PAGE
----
JERUSALEM – Israeli leaders on Sunday threatened to take tougher action against the Palestinians over their decision to join the International Criminal Court, a day after freezing the transfer of more than $100 million in tax funds.
Last week's Palestinian decision to seek membership in the international court has infuriated Israel. The Palestinians have said they intend on using their new membership in the Hague-based tribunal to press war crimes cases against Israel.
"The Palestinian Authority has chosen confrontation with Israel and we will not sit idly by," Prime Minister Benjamin Netanyahu told his Cabinet. He said Israel would not allow its soldiers to be "hauled" before the court.
In an initial response over the weekend, Israel said it had frozen tax funds collected for the Palestinians. The monthly transfers are a key source of revenue for the cash-strapped Palestinian government.
Netanyahu's government minister for strategic affairs, Yuval Steinitz, said Israel could take even tougher action.
"If the Palestinian Authority continues to attack us, I assume we will consider other steps," he said, without elaborating.
The Palestinians sought membership in the international tribunal after the U.N. Security Council voted down a resolution setting a three-year deadline for the establishment of a Palestinian state on lands occupied by Israel. On Sunday, Palestinian President Mahmoud Abbas said officials were considering going back to the council.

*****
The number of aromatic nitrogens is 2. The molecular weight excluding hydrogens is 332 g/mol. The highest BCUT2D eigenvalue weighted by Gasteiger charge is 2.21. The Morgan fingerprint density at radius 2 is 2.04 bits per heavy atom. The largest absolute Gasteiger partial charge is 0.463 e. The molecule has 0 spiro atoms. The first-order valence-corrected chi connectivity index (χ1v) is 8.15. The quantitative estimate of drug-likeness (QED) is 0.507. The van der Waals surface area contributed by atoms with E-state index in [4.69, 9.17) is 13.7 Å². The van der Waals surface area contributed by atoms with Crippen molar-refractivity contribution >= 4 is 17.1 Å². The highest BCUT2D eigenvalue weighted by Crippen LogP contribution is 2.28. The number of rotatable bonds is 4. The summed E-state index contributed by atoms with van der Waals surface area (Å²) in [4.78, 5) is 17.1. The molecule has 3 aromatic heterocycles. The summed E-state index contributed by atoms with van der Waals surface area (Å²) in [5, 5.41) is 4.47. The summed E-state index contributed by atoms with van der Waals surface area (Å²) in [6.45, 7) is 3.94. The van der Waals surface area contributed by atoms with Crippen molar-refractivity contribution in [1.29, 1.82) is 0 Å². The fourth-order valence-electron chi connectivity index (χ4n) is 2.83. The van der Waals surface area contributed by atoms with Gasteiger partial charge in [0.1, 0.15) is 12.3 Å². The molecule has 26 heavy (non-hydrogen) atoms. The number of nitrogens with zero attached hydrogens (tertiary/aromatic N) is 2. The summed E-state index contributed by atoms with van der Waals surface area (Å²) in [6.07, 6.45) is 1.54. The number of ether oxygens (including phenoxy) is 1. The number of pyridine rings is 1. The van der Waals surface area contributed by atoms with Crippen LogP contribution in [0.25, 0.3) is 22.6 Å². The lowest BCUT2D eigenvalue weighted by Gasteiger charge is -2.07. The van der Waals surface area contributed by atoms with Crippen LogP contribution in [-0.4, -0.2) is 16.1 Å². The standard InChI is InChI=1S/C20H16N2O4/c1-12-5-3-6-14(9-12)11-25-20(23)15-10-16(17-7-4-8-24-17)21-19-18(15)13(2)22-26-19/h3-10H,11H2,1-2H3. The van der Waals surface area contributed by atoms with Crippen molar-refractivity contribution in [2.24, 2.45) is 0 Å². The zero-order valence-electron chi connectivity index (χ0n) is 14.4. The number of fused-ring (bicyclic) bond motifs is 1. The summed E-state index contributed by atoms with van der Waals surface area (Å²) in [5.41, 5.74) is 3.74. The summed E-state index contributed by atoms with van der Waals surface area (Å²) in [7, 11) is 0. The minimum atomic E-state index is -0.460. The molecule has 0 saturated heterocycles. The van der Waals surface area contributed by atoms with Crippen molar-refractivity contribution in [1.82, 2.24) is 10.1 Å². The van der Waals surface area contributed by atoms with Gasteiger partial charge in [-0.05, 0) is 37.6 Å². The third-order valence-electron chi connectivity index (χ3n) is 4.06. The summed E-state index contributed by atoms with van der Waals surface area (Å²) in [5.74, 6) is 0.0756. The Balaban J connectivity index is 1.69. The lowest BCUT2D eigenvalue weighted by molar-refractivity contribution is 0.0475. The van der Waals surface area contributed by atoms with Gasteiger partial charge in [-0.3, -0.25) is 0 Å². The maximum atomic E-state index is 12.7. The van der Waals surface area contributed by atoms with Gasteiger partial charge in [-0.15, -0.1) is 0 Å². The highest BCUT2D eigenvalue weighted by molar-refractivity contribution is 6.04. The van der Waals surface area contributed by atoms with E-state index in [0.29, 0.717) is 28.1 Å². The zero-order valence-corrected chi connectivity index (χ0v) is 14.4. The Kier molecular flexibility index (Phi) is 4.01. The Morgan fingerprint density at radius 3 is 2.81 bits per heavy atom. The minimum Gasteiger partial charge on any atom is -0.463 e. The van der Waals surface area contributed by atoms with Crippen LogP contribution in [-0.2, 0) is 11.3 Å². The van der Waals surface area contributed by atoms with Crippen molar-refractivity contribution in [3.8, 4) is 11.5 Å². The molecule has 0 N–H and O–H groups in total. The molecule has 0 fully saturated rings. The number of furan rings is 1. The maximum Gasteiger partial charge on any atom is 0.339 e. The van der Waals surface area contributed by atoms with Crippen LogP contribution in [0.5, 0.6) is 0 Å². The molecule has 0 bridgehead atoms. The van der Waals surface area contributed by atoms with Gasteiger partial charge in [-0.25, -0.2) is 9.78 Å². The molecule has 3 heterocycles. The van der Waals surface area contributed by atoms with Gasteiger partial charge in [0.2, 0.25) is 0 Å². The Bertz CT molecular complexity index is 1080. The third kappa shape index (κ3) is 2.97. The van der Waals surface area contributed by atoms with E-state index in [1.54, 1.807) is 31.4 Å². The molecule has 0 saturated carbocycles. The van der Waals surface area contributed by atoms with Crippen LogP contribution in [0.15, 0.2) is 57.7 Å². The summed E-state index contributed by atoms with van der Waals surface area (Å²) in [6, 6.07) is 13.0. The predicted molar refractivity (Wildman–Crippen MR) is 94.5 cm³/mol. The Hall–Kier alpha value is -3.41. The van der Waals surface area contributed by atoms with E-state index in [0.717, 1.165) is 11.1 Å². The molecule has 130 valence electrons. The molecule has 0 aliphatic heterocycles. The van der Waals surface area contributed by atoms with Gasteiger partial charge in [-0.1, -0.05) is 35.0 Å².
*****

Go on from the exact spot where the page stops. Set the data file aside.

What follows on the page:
"We might go again and again and again," he said. "We will never get bored until we gain the recognition — and in the end they will recognize us."
Also Sunday, Israel's Shin Bet security service said it arrested a Palestinian militant cell that drew inspiration from the Islamic State extremist group. It said the cell was based in the West Bank city of Hebron and plotted shooting and bombing attacks. The cell had no formal ties to Islamic State.
Meanwhile, Israel's Supreme Court rejected an Israeli military plan to extend its West Bank separation barrier through a Palestinian village near Jerusalem. Residents in Battir had argued the structure would destroy ancient farming terraces. In June, the United Nations cultural agency UNESCO designated Battir a World Heritage site.